While it's important to state that this secretion may not necessarily cure or heal anything (there isn't enough clinical research to scientifically back up these claims), many thousands of people around the globe are realizing its potential as being a multi-faceted healing medicine useful for a wide variety of illnesses and challenges; physical, emotional, mental, energetic and spiritual.
According to master practitioner and head of the IAKP, Karen Darke, Kambo has helped treat people suffering from "anxiety, depression, PTSD, chronic fatigue, chronic pain, HIV, arthritis, diabetes, candida, herpes, high blood pressure, cancer, fertility issues, recurrent infections and much, much more."
People have also had success treating various health conditions, such as lyme disease, parkinson's disease, rheumatoid arthritis, thyroid conditions, fungal conditions, and addictions .
In general, people report getting sick less, having more energy, an enhanced mood, clarity of mind, heightened awareness and focus, resilience to stress and fatigue, an increased sense of well-being, feeling more emotionally robust, more empowered, overcoming blockages and obstacles, letting go of past traumas and issues, and generally being more balanced, with a deeper connection to one's own truth and meaning on their life path.
What happens during a Kambo treatment?
The safest way to administer Kambo is through the skin. A special stick or vine is used to burn small 'gates' onto the very top layer of skin, which is akin to a very mild blister. This blistered skin is carefully removed, leaving a gate approx 3-5mm in diameter. There is no bleeding during this process.
The dried Kambo secretion is mixed with water and divided into small points, which is applied onto the small burn sites. This allows the medicine to enter the body via the lymphatic system, where the effects are felt almost immediately. Sensations are intense and uncomfortable, and while they come on fast, they're short lived, generally passing within 20 - 40 minutes.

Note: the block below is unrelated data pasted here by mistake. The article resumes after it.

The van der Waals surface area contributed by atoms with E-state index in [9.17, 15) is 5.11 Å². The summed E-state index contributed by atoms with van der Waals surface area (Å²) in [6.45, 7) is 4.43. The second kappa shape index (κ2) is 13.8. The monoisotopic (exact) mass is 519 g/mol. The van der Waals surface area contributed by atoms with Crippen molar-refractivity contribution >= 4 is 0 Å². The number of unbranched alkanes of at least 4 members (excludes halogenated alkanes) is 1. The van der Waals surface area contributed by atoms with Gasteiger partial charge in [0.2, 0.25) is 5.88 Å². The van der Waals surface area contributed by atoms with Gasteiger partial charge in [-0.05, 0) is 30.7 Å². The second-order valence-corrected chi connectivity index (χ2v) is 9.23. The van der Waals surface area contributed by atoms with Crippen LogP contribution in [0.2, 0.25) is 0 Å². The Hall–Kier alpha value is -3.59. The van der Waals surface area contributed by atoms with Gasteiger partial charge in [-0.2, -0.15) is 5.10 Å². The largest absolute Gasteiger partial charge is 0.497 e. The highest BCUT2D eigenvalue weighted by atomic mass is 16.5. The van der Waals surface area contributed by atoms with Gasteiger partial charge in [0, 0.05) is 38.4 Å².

A warmth and flushing of the skin is the first thing most people feel, with an increase in heart rate, as well as growing pressure in the head and upper body. As the medicine continues to circulate throughout the body, people may experience swelling in the face and hands, dizziness, shaking, trembling, tingling, nausea, pain, a general bodily discomfort, and even fainting. All of this is totally normal during a Kambo experience, and as a professionally trained Kambo practitioner, my first priority is keeping you safe and free from harm.
After an initial spike, the blood pressure eventually drops, leading to increased nausea and the feeling of needing to purge, which is a welcomed part of the process. Kambo is scanning and navigating it's way around the body, finding and cleaning up toxins, removing them through this process of purging, and for some people - defecation.
After this process, people will either feel invigorated and energised, or feel the need to lay down and sleep. Either way, it's recommended to rest so the full healing potential of Kambo can take effect. After a short rest, people generally start to feel much better, and can drink a tea with honey, and eat a light meal to balance electrolyte levels.